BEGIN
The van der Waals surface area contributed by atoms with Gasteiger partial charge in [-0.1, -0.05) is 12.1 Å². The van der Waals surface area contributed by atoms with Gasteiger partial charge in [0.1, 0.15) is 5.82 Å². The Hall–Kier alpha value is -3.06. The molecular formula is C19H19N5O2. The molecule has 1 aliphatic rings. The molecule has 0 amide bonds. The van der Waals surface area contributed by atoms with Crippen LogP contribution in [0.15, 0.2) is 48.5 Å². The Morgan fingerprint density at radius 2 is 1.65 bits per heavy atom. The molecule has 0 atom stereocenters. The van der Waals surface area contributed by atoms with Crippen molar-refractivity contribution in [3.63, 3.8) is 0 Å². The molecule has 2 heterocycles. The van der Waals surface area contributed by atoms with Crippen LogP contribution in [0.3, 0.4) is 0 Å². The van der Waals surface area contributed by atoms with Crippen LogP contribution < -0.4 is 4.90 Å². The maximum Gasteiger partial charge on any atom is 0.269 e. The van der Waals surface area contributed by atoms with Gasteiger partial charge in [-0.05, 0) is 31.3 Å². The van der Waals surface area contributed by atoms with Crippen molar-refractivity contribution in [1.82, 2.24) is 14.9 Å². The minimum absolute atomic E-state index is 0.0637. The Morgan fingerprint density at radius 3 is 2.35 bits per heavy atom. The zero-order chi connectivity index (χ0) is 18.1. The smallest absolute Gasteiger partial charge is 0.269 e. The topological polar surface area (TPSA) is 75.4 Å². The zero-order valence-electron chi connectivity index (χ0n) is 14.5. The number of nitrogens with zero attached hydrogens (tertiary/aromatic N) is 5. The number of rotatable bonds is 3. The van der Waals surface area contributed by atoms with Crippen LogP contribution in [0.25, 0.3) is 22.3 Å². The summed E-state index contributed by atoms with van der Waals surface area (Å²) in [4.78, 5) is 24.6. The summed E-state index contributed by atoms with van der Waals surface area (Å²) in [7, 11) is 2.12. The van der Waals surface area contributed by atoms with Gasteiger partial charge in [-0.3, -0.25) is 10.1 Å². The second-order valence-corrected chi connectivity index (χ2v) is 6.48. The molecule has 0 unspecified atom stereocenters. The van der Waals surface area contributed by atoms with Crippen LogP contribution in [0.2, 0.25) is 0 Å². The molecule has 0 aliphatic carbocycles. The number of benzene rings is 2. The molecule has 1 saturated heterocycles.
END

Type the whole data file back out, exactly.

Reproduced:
The van der Waals surface area contributed by atoms with Gasteiger partial charge in [-0.1, -0.05) is 12.1 Å². The van der Waals surface area contributed by atoms with Gasteiger partial charge in [0.1, 0.15) is 5.82 Å². The Hall–Kier alpha value is -3.06. The molecular formula is C19H19N5O2. The molecule has 1 aliphatic rings. The molecule has 0 amide bonds. The van der Waals surface area contributed by atoms with Crippen LogP contribution in [0.15, 0.2) is 48.5 Å². The Morgan fingerprint density at radius 2 is 1.65 bits per heavy atom. The molecule has 0 atom stereocenters. The van der Waals surface area contributed by atoms with Crippen molar-refractivity contribution in [3.63, 3.8) is 0 Å². The molecule has 2 heterocycles. The van der Waals surface area contributed by atoms with Crippen LogP contribution in [0.3, 0.4) is 0 Å². The van der Waals surface area contributed by atoms with Crippen LogP contribution < -0.4 is 4.90 Å². The maximum Gasteiger partial charge on any atom is 0.269 e. The van der Waals surface area contributed by atoms with Gasteiger partial charge in [-0.05, 0) is 31.3 Å². The van der Waals surface area contributed by atoms with Crippen molar-refractivity contribution in [1.82, 2.24) is 14.9 Å². The minimum absolute atomic E-state index is 0.0637. The Morgan fingerprint density at radius 3 is 2.35 bits per heavy atom. The zero-order chi connectivity index (χ0) is 18.1. The smallest absolute Gasteiger partial charge is 0.269 e. The topological polar surface area (TPSA) is 75.4 Å². The zero-order valence-electron chi connectivity index (χ0n) is 14.5. The number of nitrogens with zero attached hydrogens (tertiary/aromatic N) is 5. The number of rotatable bonds is 3. The van der Waals surface area contributed by atoms with Crippen LogP contribution in [0.25, 0.3) is 22.3 Å². The summed E-state index contributed by atoms with van der Waals surface area (Å²) in [4.78, 5) is 24.6. The summed E-state index contributed by atoms with van der Waals surface area (Å²) in [7, 11) is 2.12. The van der Waals surface area contributed by atoms with Gasteiger partial charge in [-0.3, -0.25) is 10.1 Å². The second-order valence-corrected chi connectivity index (χ2v) is 6.48. The molecule has 0 unspecified atom stereocenters. The van der Waals surface area contributed by atoms with Crippen LogP contribution in [0.2, 0.25) is 0 Å². The molecule has 0 aliphatic carbocycles. The number of benzene rings is 2. The molecule has 1 saturated heterocycles.